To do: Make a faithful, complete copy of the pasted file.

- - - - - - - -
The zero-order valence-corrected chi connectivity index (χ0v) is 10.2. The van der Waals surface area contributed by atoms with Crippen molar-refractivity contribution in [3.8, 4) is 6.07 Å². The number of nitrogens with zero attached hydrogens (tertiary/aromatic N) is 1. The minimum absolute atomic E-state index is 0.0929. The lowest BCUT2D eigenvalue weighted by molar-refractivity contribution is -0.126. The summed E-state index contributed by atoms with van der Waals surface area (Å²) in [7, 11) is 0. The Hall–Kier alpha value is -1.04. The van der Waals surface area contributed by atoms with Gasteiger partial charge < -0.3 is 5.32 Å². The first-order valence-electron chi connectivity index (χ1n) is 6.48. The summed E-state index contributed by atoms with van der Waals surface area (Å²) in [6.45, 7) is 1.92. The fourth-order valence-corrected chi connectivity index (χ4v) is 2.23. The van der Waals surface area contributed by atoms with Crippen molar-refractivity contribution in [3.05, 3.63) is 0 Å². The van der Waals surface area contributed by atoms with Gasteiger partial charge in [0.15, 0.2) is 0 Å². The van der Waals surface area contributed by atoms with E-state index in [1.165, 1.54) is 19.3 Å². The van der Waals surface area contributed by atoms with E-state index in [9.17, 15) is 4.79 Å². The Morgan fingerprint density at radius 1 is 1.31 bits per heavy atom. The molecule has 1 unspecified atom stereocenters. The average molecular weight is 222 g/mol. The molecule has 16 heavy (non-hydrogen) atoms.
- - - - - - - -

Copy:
The zero-order valence-corrected chi connectivity index (χ0v) is 10.2. The van der Waals surface area contributed by atoms with Crippen molar-refractivity contribution in [3.8, 4) is 6.07 Å². The number of nitrogens with zero attached hydrogens (tertiary/aromatic N) is 1. The minimum absolute atomic E-state index is 0.0929. The lowest BCUT2D eigenvalue weighted by molar-refractivity contribution is -0.126. The summed E-state index contributed by atoms with van der Waals surface area (Å²) in [7, 11) is 0. The Hall–Kier alpha value is -1.04. The van der Waals surface area contributed by atoms with Gasteiger partial charge < -0.3 is 5.32 Å². The first-order valence-electron chi connectivity index (χ1n) is 6.48. The summed E-state index contributed by atoms with van der Waals surface area (Å²) in [6.45, 7) is 1.92. The fourth-order valence-corrected chi connectivity index (χ4v) is 2.23. The van der Waals surface area contributed by atoms with Crippen molar-refractivity contribution in [3.05, 3.63) is 0 Å². The van der Waals surface area contributed by atoms with Gasteiger partial charge in [0.15, 0.2) is 0 Å². The van der Waals surface area contributed by atoms with E-state index in [1.165, 1.54) is 19.3 Å². The van der Waals surface area contributed by atoms with E-state index in [9.17, 15) is 4.79 Å². The Morgan fingerprint density at radius 1 is 1.31 bits per heavy atom. The molecule has 1 unspecified atom stereocenters. The average molecular weight is 222 g/mol. The molecule has 16 heavy (non-hydrogen) atoms.